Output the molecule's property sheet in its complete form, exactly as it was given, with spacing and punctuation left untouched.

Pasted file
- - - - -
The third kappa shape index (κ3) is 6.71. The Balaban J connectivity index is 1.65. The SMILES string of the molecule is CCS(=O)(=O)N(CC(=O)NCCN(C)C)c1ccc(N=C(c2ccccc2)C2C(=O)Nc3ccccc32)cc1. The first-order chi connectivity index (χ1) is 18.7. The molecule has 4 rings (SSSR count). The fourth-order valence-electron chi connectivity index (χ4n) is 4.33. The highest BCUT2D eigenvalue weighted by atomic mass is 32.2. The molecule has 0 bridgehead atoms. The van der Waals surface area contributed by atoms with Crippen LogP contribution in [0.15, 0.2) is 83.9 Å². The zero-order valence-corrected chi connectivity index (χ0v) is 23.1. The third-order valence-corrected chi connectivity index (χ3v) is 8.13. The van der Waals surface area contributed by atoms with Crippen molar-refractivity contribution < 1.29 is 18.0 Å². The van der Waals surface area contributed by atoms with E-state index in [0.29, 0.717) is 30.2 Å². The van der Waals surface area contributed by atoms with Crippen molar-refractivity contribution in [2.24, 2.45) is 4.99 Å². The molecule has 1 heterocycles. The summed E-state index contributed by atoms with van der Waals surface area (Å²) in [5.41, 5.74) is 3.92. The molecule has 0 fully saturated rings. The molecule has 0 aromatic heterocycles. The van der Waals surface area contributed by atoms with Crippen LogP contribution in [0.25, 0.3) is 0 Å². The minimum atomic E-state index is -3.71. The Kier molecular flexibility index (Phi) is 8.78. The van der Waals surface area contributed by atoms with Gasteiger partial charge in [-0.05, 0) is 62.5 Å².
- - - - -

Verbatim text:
The third kappa shape index (κ3) is 6.71. The Balaban J connectivity index is 1.65. The SMILES string of the molecule is CCS(=O)(=O)N(CC(=O)NCCN(C)C)c1ccc(N=C(c2ccccc2)C2C(=O)Nc3ccccc32)cc1. The first-order chi connectivity index (χ1) is 18.7. The molecule has 4 rings (SSSR count). The fourth-order valence-electron chi connectivity index (χ4n) is 4.33. The highest BCUT2D eigenvalue weighted by atomic mass is 32.2. The molecule has 0 bridgehead atoms. The van der Waals surface area contributed by atoms with Crippen LogP contribution in [0.15, 0.2) is 83.9 Å². The zero-order valence-corrected chi connectivity index (χ0v) is 23.1. The third-order valence-corrected chi connectivity index (χ3v) is 8.13. The van der Waals surface area contributed by atoms with Crippen molar-refractivity contribution < 1.29 is 18.0 Å². The van der Waals surface area contributed by atoms with E-state index in [0.29, 0.717) is 30.2 Å². The van der Waals surface area contributed by atoms with Crippen molar-refractivity contribution in [2.24, 2.45) is 4.99 Å². The molecule has 1 heterocycles. The summed E-state index contributed by atoms with van der Waals surface area (Å²) in [5.41, 5.74) is 3.92. The molecule has 0 fully saturated rings. The molecule has 0 aromatic heterocycles. The van der Waals surface area contributed by atoms with Crippen LogP contribution in [0.25, 0.3) is 0 Å². The minimum atomic E-state index is -3.71. The Kier molecular flexibility index (Phi) is 8.78. The van der Waals surface area contributed by atoms with Gasteiger partial charge in [-0.05, 0) is 62.5 Å².